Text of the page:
Cursor in SQL
To execute SQL statements, a work area is used by the Oracle engine for its internal processing and storing the information. This work area is private to SQL’s operations. The ‘Cursor’ is the PL/SQL construct that allows the user to name the work area and access the stored information in it.
Use of Cursor
The major function of a cursor is to retrieve data, one row at a time, from a result set, unlike the SQL commands which operate on all the rows in the result set at one time. Cursors are used when the user needs to update records in a singleton fashion or in a row by row manner, in a database table.
The Data that is stored in the Cursor is called the Active Data Set
. Oracle DBMS has another predefined area in the main memory Set, within which the cursors are opened. Hence the size of the cursor is limited by the size of this pre-defined area.
Types of Cursors
- Declare Cursor: A cursor is declared by defining the SQL statement that returns a result set.
- Open: A Cursor is opened and populated by executing the SQL statement defined by the cursor.
- Fetch: When the cursor is opened, rows can be fetched from the cursor one by one or in a block to perform data manipulation.
- Close: After data manipulation, close the cursor explicitly.
- Deallocate: Finally, delete the cursor definition and release all the system resources associated with the cursor.
Cursors are classified depending on the circumstances in which they are opened.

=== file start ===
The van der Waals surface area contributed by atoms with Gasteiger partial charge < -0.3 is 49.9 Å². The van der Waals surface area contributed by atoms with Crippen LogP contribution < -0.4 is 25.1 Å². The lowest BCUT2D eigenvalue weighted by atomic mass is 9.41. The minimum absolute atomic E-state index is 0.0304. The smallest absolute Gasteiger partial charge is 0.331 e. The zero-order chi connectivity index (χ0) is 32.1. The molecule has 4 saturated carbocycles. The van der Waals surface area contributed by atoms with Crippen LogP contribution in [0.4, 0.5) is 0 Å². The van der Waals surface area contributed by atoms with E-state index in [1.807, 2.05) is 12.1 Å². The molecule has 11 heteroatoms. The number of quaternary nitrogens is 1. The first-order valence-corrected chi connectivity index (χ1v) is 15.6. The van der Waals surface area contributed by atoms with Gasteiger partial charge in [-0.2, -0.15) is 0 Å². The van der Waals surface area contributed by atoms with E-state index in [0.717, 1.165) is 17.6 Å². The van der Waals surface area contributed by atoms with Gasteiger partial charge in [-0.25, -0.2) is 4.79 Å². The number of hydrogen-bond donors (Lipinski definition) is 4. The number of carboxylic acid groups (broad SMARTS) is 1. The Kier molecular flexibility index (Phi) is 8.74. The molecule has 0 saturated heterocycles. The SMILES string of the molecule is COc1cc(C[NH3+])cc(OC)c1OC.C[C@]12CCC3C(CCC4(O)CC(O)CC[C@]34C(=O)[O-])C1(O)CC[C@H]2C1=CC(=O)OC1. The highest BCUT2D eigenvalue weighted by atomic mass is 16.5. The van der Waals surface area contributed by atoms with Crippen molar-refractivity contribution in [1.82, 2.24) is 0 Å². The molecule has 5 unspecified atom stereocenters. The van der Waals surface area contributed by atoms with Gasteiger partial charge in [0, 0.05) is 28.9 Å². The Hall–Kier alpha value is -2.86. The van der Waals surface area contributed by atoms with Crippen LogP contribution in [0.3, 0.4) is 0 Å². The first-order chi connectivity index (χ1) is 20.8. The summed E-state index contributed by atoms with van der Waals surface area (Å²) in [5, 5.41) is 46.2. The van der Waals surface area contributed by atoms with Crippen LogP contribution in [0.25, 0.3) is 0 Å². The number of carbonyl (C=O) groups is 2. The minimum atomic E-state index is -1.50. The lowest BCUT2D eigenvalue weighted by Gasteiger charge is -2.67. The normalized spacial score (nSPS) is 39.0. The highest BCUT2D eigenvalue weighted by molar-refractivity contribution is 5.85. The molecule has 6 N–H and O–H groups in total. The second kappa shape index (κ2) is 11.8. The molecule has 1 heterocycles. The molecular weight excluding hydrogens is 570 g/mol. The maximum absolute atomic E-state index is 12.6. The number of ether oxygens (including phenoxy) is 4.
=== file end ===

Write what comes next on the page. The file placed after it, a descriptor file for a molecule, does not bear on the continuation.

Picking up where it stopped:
- Implicit Cursor: If the Oracle engine opened a cursor for its internal processing it is known as an Implicit Cursor. It is created “automatically” for the user by Oracle when a query is executed and is simpler to code.
- Explicit Cursor: A Cursor can also be opened for processing data through a PL/SQL block, on demand. Such a user-defined cursor is known as an Explicit Cursor.
An explicit cursor is defined in the declaration section of the PL/SQL Block. It is created on a SELECT Statement which returns more than one row. A suitable name for the cursor.
General syntax for creating a cursor:
CURSOR cursor_name IS select_statement;
cursor_name – A suitable name for the cursor.
select_statement – A select query which returns multiple rows
How to use Explicit Cursor?
There are four steps in using an Explicit Cursor.
- DECLARE the cursor in the Declaration section.
- OPEN the cursor in the Execution Section.
- FETCH the data from the cursor into PL/SQL variables or records in the Execution Section.
- CLOSE the cursor in the Execution Section before you end the PL/SQL Block.
create a cursor;
process the records;
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